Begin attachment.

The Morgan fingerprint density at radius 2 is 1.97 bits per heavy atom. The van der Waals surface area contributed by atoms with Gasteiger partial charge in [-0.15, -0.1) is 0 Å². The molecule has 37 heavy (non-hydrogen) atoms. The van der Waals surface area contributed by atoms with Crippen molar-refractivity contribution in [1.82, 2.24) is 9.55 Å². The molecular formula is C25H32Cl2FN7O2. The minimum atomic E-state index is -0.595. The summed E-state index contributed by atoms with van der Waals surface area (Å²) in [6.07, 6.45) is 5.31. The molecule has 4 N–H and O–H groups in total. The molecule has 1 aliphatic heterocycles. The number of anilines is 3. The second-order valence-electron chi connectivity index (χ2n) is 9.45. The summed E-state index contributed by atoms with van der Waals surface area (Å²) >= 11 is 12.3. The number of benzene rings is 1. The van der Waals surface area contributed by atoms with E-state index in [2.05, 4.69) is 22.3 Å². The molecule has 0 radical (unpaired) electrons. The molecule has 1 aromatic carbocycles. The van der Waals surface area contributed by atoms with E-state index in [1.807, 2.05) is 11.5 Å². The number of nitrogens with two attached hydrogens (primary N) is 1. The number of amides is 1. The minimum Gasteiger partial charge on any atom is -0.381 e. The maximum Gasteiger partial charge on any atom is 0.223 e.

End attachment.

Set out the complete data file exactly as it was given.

The Morgan fingerprint density at radius 2 is 1.97 bits per heavy atom. The van der Waals surface area contributed by atoms with Gasteiger partial charge in [-0.15, -0.1) is 0 Å². The molecule has 37 heavy (non-hydrogen) atoms. The van der Waals surface area contributed by atoms with Crippen molar-refractivity contribution in [1.82, 2.24) is 9.55 Å². The molecular formula is C25H32Cl2FN7O2. The minimum atomic E-state index is -0.595. The summed E-state index contributed by atoms with van der Waals surface area (Å²) in [6.07, 6.45) is 5.31. The molecule has 4 N–H and O–H groups in total. The molecule has 1 aliphatic heterocycles. The number of anilines is 3. The second-order valence-electron chi connectivity index (χ2n) is 9.45. The summed E-state index contributed by atoms with van der Waals surface area (Å²) >= 11 is 12.3. The number of benzene rings is 1. The van der Waals surface area contributed by atoms with E-state index in [2.05, 4.69) is 22.3 Å². The molecule has 0 radical (unpaired) electrons. The molecule has 1 aromatic carbocycles. The van der Waals surface area contributed by atoms with E-state index in [1.807, 2.05) is 11.5 Å². The number of nitrogens with two attached hydrogens (primary N) is 1. The number of amides is 1. The minimum Gasteiger partial charge on any atom is -0.381 e. The maximum Gasteiger partial charge on any atom is 0.223 e.